Those difficulty spikes can definitely put a damper on things, as they bring any momentum you had going forward to a full stop to engage in grinding. Early on is not too bad, as you level up at a decent rate. But once you start hitting the higher levels, especially over 30, it takes a very large amount of experience points to reach the next level. In between you need to maintain your supplies and cash flow. Doing a side quest here or there can help in this regard, but sometimes later in the game you’re in a section where you can’t go back at that moment. A simple fishing mini-game can also help here, as the fish can be sold for much needed coin. Both the fishing and grinding can get highly repetitive, so your tolerance of that will determine your enjoyment.

The fixed camera can also be problematic in spots, as it can obscure treasure or an enemy lying in wait. The map is generally unhelpful, and though there is limited fast travel through portals (which need to be unlocked with a crystal, and even then don’t go everywhere), you’ll be hoofing it back and forth quite a bit between the closest merchant and whatever dungeon you’re at to resupply. It does force you to explore, which can be rewarding at times. But the option of simply going to the map and fast traveling back to a village, a la Skyrim, would have been greatly appreciated here.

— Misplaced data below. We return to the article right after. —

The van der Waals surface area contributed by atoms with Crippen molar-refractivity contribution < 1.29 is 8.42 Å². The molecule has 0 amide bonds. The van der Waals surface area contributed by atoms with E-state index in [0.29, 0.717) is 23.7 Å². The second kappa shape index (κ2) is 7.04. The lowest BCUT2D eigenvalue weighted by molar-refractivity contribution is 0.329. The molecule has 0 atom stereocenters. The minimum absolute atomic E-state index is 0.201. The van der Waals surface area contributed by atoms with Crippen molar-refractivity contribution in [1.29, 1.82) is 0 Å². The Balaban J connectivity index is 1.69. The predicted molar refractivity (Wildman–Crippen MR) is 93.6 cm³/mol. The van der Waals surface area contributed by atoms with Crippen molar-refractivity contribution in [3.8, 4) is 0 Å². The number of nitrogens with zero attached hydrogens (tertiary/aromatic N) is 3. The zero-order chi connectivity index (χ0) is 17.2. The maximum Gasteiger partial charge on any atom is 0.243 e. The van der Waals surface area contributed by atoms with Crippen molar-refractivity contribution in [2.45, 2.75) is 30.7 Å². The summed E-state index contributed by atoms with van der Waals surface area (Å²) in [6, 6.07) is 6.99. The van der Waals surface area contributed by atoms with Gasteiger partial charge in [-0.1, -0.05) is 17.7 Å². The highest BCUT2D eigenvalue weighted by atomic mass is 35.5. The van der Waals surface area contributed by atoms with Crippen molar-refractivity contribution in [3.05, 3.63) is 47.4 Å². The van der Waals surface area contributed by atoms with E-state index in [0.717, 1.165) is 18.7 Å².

In all, Rainbow Skies is a fairly enjoyable, old school turn based RPG that goes a long way with its charm, despite some flaws. The grinding won’t appeal to everyone, but for those who don’t mind the time sink will find an amusing story with likeable characters and a colorful, vibrant world. There is plenty to do in the game, giving you a good bang for your buck. The monster raising/collecting adds a nice touch to the formula done so well in Rainbow Moon, and it can be fun seeing which monsters work best within your party. It may be a long grinding road to reach the game’s end, but the journey is entertaining enough to make it worth diving into. And it’s on the journey alone that I can recommend this game. Now time to restock, heal, and kill more monsters on the way to the end of the road.

About the Author

Thomas James Juretus